SHARES in Acacia Mining, the Tanzanian gold miner listed in the UK, jumped 8% today following the release of excellent results for the year to end-December which also had CEO Brad Gordon forecasting more to come in 2017.
Acacia more than doubled its total dividend to 10.4 US cents a share on the back of a 13% rise in gold sales and a 17% drop in gold production cash costs which more than doubled the company’s net cash holding to R218m at year-end.
Gold production amounted to 829,705 ounces (2015: 731,912 oz) and cash costs dropped to $958/oz ($1,112/oz) with Gordon stressing that all-in sustaining costs (AISC) at $958/oz were 38% down on the 2012 AISC costs of $1,561/oz.
He predicted further improvements on all these key metrics for the current 2017 financial year. “We expect 2017, driven by the mine life extension at Buzwagi, to see further production growth and cost reductions with production expected to be between 850,000 oz and 900,000 oz at an AISC of between $880/oz and $920/oz”.
Gordon said the revised mine plan at Buzwagi extended mining operations by about six months which will result in an additional two million tonnes (Mt) of high-grade ore being recovered during 2017 than was previously planned.
Gordon also said Acacia’s rising investment in exploration putting the ‘greenfields”’ exploration budget for 2017 at $25m which will come on top of a ‘brownfields’ budget of $10m on work around the existing mines. He pointed out that Acacia is now exploring in four countries: Tanzania, Mali, Kenya and Burkina Faso.
That emphasis could be strategic given whatever may be going on in the background between Endeavour Mining and Barrick Gold/Acacia. Barrick holds a 63.9% stake in Acacia and is widely believed to be looking to exit that stake. Endeavour said on January 13 that it was in “preliminary discussions” with Acacia.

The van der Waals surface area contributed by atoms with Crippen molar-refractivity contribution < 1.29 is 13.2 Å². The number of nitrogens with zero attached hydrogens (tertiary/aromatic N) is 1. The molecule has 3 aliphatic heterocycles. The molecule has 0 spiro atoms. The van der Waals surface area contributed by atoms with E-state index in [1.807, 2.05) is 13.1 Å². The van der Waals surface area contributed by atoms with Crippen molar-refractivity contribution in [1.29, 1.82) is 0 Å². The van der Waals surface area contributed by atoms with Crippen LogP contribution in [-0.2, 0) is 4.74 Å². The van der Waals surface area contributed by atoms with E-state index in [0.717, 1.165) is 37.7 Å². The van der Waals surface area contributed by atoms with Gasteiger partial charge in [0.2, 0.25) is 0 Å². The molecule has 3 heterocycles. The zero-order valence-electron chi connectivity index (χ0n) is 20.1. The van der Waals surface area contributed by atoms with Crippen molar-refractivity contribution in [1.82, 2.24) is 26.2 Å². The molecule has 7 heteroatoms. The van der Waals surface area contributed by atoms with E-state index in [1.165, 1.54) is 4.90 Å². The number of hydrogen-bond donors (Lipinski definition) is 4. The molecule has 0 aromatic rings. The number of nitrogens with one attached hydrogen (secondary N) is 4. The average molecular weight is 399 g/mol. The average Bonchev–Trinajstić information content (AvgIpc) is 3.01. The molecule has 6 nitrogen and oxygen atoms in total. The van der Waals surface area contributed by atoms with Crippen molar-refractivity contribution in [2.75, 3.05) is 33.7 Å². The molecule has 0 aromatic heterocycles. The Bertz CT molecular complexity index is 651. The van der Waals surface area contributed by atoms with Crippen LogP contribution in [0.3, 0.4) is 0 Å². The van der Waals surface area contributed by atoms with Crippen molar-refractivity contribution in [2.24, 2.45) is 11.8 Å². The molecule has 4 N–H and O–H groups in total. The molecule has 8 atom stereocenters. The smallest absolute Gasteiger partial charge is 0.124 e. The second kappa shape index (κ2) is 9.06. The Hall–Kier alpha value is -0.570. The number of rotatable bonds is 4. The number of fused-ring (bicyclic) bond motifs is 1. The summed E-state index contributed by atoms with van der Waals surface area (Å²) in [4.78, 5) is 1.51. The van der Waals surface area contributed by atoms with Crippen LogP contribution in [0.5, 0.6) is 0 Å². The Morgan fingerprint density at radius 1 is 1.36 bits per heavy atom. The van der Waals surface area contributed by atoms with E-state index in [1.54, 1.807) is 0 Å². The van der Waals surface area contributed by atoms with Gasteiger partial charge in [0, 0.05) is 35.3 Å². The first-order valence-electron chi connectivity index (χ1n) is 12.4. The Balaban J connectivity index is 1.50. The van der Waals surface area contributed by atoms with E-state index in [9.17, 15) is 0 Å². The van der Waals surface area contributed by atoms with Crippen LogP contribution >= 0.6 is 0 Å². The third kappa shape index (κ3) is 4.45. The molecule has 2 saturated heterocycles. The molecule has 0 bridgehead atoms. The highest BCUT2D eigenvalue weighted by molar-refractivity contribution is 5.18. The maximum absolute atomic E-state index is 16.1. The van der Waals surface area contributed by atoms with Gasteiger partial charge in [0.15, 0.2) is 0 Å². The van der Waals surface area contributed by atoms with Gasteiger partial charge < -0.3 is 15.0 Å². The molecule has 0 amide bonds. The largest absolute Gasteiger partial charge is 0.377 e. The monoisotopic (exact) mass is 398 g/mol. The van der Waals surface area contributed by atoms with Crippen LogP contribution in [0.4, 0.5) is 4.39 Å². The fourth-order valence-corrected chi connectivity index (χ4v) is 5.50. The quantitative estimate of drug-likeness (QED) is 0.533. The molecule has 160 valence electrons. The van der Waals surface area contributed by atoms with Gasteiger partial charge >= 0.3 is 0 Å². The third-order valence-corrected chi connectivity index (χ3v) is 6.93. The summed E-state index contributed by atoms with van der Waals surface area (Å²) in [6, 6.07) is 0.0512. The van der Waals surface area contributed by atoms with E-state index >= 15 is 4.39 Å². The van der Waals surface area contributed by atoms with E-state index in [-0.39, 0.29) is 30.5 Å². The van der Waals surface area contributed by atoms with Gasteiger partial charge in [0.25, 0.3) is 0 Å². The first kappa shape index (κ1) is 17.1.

One of the major concerns about Acacia is that all its operating mines are in Tanzania where it has been coming under increasing political pressure: in particular, a tax dispute which saw Acacia increase its tax provisions by $70m last April.
Said Gordon: “Given the materiality of the amounts being claimed we are also addressing a constructive resolution of these issues as part of our on-going engagement with the Tanzanian Revenue Authority as well as at senior level in the government”.
Acacia’s results presentation emphasised the company was “… providing a significant contribution to the Tanzanian government’s aim of self-funding the national budget” and estimated that Acacia’s operations had made a “… total estimated local contribution of around $160m in 2016”.
This included corporate tax of $55m; an agreement to pre-pay $20m of cash corporate taxes; royalties of $47m; payroll taxes of $40m and other taxes of about $20m.
The latest results have gone down well with the market with BMO Capital Markets rating Acacia as an “outperform” stock with a price target of £5.50. The shares hit £4.99 in trading this morning before easing slightly.